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Xploration Station

From Wikipedia, the free encyclopedia

Xploration Station
Xploration Station Logo.png
NetworkSyndicated (primarily Fox stations)
LaunchedSeptember 13, 2014; 4 years ago (2014-09-13)
Country of originUnited States
FormatE/I programming block
Running time2 hours (2014-2016)
3 hours (2016-present)

Xploration Station is an American syndicated programming block that is programmed by Steve Rotfeld Productions, distributed by Fox, and debuted on September 13, 2014. It airs weekends (typically on Saturday mornings), primarily on Fox-affiliated stations. Aimed towards teenagers, the block consists of four half-hour shows focusing on the STEM fields of science, technology, engineering and mathematics. All of the programs in the two-hour block are produced to meet federally mandated educational programming guidelines[1] (stations carrying the block continue to provide E/I-compliant programs acquired from the syndication market to comply with the full three-hour requirement defined by the Federal Communications Commission for television stations to devote to educational programming each week).

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  • ✪ Float or Sink - DIY Sci
  • ✪ Make an Instant Ice Stalagmite | Xploration DIY SCI
  • ✪ Build Your Own Hovercraft - DIY Sci
  • ✪ Tabletop Tornado - DIY Sci
  • ✪ Bowling Ball Pendulum - DIY Sci




On December 17, 2013, Steve Rotfeld Productions announced that it would launch a two-hour syndicated block of live-action educational programs under the working title Xploration Nation, with Fox Television Stations and Tribune Broadcasting initially set to carry the block across their respective Fox owned-and-operated and affiliated stations. The block, aimed towards teenagers between 13 and 16 years of age, features programs focused on the STEM fields – such as marine biology, astronomy and animal science.[1][2] Production on one of the four shows, Xploration Outer Space, began in April 2014.[3] The block, by then renamed Xploration Station, premiered on September 13, 2014.[4]

On Fox owned-and-operated stations, Xploration Station replaced Weekend Marketplace, a two-hour block of infomercials first introduced in January 2009 following the discontinuation of 4Kids TV due to conflicts between Fox and the block's programmer 4Kids Entertainment.[1][5][6] Several of the Fox stations that initially picked up the block had previously declined to carry the network's former children's programming blocks (Fox Kids, FoxBox and 4Kids TV) and Weekend Marketplace – particularly, those owned by the core Fox and Tribune groups that affiliated with the network in the mid-1990s under New World Communications ownership.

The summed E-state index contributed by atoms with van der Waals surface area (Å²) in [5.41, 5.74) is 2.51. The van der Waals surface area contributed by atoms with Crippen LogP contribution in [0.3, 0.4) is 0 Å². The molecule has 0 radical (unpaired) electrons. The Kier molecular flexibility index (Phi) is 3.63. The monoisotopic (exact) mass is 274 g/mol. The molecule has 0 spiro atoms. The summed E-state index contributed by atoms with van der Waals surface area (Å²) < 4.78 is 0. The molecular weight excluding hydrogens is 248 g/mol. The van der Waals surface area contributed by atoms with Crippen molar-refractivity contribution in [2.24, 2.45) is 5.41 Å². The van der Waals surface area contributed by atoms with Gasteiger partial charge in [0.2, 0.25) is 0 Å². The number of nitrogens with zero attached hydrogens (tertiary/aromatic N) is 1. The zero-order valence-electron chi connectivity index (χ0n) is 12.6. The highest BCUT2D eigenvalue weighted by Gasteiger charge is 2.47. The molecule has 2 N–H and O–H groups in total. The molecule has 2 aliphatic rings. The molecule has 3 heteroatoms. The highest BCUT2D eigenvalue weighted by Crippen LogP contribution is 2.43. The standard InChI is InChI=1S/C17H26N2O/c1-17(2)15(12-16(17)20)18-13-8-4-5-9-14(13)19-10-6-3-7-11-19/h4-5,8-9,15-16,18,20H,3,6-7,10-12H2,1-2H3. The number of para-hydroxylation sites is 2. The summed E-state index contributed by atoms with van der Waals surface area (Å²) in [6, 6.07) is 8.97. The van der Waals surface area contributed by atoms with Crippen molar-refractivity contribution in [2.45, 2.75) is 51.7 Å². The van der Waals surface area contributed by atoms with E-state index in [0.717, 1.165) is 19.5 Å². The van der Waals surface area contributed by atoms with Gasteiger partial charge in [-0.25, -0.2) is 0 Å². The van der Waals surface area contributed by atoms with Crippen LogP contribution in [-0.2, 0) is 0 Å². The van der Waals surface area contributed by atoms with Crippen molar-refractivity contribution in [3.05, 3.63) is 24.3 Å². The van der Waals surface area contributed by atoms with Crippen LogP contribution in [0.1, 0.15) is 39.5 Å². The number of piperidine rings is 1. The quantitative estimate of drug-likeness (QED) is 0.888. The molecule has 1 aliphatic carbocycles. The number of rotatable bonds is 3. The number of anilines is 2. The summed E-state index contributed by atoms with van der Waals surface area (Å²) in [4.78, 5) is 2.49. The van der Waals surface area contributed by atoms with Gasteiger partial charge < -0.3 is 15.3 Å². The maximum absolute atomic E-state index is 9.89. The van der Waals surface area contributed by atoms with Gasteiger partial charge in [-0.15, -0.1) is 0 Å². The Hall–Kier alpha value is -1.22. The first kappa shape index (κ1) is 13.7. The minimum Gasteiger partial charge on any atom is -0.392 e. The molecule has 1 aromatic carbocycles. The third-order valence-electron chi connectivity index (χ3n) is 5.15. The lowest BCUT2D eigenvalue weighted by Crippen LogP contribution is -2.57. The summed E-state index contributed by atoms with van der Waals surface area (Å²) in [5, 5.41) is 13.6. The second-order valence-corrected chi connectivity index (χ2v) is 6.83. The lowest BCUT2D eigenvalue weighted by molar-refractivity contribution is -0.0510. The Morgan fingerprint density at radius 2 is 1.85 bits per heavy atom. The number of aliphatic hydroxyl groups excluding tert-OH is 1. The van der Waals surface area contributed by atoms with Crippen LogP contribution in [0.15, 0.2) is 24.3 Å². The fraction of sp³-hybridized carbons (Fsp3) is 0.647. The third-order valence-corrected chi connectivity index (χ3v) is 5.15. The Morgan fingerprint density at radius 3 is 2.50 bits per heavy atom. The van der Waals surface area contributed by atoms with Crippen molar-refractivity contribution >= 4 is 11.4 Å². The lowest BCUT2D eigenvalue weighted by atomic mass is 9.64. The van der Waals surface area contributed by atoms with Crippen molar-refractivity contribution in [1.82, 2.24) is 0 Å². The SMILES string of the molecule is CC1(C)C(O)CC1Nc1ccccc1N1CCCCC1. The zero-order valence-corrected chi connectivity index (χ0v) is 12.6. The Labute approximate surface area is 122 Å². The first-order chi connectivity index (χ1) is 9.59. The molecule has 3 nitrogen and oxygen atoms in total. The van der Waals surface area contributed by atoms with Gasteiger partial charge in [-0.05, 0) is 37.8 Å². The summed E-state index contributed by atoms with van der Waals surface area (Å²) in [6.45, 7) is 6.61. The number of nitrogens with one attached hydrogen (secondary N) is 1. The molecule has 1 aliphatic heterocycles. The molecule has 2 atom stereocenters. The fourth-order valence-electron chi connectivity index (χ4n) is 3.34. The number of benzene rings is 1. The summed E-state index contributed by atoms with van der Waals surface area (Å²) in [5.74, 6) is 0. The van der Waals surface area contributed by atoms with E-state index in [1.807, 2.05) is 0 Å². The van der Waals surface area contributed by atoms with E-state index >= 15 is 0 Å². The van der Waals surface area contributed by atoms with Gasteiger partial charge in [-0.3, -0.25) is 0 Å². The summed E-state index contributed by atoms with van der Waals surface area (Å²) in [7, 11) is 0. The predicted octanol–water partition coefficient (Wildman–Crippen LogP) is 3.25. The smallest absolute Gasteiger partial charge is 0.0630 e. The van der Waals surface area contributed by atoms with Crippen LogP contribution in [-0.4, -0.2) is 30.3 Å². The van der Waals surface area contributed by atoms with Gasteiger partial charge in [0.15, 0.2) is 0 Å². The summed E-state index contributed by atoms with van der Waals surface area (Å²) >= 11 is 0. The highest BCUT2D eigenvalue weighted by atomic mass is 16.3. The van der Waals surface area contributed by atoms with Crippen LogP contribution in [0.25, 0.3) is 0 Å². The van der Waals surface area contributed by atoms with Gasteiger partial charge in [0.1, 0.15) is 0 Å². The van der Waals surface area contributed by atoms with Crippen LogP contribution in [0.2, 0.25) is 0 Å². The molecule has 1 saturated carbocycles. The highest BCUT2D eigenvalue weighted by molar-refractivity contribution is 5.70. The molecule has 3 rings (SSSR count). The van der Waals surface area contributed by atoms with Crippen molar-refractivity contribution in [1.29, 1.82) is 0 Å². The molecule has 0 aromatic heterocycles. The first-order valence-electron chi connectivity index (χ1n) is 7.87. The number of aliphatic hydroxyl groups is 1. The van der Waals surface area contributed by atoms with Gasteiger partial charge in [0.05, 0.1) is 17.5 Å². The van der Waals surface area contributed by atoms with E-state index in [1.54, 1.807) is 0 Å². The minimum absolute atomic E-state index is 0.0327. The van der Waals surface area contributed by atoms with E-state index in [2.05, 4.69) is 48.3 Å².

On January 20, 2015, Fox Television Stations renewed the block for the group's Fox owned-and-operated stations through 2017.[7]

One of the more notable holdouts for Xploration Station in its first two seasons was Fox's largest affiliate group, Sinclair Broadcast Group, which has several already existing contracts with other E/I production companies to give them compliant programming to meet the standards throughout a chain which consists of numerous network affiliates; Sinclair's Fox stations instead continue to carry Weekend Marketplace (the sole exception is WLUK-TV in Green Bay, which carries Xploration Station through an agreement struck prior to the December 2014 closure of Sinclair's purchase of the station and CW-affiliated sister WCWF from LIN Media). This was rectified in September 2016, when Sinclair began to carry Xploration Station on their Fox stations and two other Sinclair stations associated with a netlet under a five-year agreement with Steve Rotfeld Productions.[8]

The block was made available international with the pick up of non-US distribution by Boat Rocker Rights in February 2016.[9][10] With the third season starting September 10, 2016, Xploration Station expanded from 2 to 3 hours while only returning 3 shows and adding 3 new shows.[11]

In April 2018, Xploration Station won a Daytime Emmy award for its show Xploration Earth 2050 in the category of “Outstanding Special Class Series.”[12]



  • Xploration Awesome Planet[2] (September 13, 2014–present): Hosted by Philippe Cousteau Jr., this series features a detailed look at earth science and geology.[13]
  • Xploration DIY Sci, also called DIY Sci, (September 10, 2016–present): A pop-science series featuring the host, Steve Spangler, creating experiments using everyday items.[14]
  • Xploration Earth 2050 (September 13, 2014–present): This series covers emerging technology. The first season of the series was hosted by Joe Penna,[15] The latter seasons were hosted by Chuck Pell[14]In 2018 The show won a Daytime Emmy Award for “Outstanding Special Class Series.” The first Emmy win for Xploration Station.